Inspiration here.

I found stiff felt in sheets at JoAnn's. It's cool stuff! I just sewed the frosting to the bottoms of the cupcakes with a tight zig zag, and they seem to hold up great. She used beads, but I had this silly little spangles in my stash, so I hot glued them. You are supposed to count the sprinkles and match it to the number on the cupcake liner. 

Pages 9 &10:

This was one of my first pages. I think decorating a Christmas tree is fun, so that's where I thought of this idea. The snowflakes are actually buttons. I used a cute decorative stitch on the ribbon too. They go on and off with Velcro. 

Inspiration here.

I love this one. The zipper is a cute addition.  Pretty self explanatory I think.

Page 11 & 12:

Hours of entertainment, right? I debated whether or not to add a place to put an extra "O", but I decided against it in the end. Do you see how the Velcro is attached with that cool little circle? That's a stitch on my machine. I'm sure it has a fancier purpose, but it worked for me.

I made mini batting sandwitches for the "X"'s and "O"'s, then just free-handed the letters with a tight zig zag.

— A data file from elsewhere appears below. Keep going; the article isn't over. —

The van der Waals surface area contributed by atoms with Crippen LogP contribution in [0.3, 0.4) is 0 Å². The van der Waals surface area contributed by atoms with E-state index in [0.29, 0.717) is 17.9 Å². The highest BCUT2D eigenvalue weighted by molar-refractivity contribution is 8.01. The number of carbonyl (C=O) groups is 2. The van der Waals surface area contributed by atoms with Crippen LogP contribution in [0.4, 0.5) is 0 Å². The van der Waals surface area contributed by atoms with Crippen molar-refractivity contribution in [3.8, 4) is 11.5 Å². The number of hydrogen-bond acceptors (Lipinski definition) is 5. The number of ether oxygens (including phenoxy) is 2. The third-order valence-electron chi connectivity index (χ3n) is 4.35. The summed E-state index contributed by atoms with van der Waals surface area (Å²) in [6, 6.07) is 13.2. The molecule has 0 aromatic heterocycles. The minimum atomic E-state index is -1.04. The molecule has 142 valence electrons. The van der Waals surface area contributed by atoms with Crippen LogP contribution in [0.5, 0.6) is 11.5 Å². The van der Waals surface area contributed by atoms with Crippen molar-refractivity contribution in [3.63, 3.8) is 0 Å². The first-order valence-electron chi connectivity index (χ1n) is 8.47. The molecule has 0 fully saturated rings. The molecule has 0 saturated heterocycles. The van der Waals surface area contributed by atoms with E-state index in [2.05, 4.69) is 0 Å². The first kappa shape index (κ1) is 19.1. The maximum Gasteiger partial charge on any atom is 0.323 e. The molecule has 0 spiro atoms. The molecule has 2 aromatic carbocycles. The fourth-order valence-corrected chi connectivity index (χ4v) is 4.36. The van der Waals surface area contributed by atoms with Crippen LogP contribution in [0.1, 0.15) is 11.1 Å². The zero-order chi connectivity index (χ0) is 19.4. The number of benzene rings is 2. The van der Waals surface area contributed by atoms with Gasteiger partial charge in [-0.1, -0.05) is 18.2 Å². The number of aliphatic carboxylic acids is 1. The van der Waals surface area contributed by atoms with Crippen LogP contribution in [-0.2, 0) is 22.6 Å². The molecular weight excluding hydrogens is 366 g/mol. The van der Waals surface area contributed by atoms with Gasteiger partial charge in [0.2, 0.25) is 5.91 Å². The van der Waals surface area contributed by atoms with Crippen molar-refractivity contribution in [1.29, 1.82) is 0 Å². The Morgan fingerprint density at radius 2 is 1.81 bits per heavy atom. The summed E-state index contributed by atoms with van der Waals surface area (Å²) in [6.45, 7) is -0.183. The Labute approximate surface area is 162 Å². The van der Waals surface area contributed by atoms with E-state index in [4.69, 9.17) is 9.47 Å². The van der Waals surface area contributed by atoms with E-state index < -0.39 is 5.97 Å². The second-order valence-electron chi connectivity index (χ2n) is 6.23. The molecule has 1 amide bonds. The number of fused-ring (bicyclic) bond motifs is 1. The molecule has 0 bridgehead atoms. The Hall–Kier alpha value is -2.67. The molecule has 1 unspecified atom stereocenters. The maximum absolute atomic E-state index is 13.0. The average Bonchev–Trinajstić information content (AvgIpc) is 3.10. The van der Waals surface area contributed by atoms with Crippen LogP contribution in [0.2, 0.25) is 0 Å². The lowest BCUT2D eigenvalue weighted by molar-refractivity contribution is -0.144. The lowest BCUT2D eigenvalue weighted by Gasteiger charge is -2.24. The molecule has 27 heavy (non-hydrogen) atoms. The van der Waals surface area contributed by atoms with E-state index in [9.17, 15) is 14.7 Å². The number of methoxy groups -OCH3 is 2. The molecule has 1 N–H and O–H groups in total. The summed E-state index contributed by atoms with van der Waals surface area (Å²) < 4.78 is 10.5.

I love this one. It was my own idea to to an "I Spy" page. I think my daughter will love sitting and searching for stuff. I can imagine her doing this with a friend and seeing if they can find what the other sees. Can you find the harmonica?

These scraps were all in my stash. I ironed them on with Wonder Under and stitched around each edge.

I bet you're wondering how I got all the edges to finish like this. No pictures, sorry. Well, it's the basic idea you use for a lot of things. Like when you make a receiving blanket or something. You just put two pages together, right sides together, sew around the edges leaving a space to turn it right side out. Turn it right side out, push out the corners. Then you iron it and top stitch around the edges. 

I did add some thick interfacing to the back of each page to make it heavier. BUT, if you're going to do that, cut the interfacing smaller than your page--close to the finished size. If you try to sew two layers of interfacing together and flip it, the corners will be too bulky. It will be hard to get to lay right. 

I added a tag to show it was our family's, and that's it!

It really was such a fun project. A lot of work, but I think my daughter will really get a lot of good miles out of it.

Monday, November 5, 2012

Quiet Book, Pt. I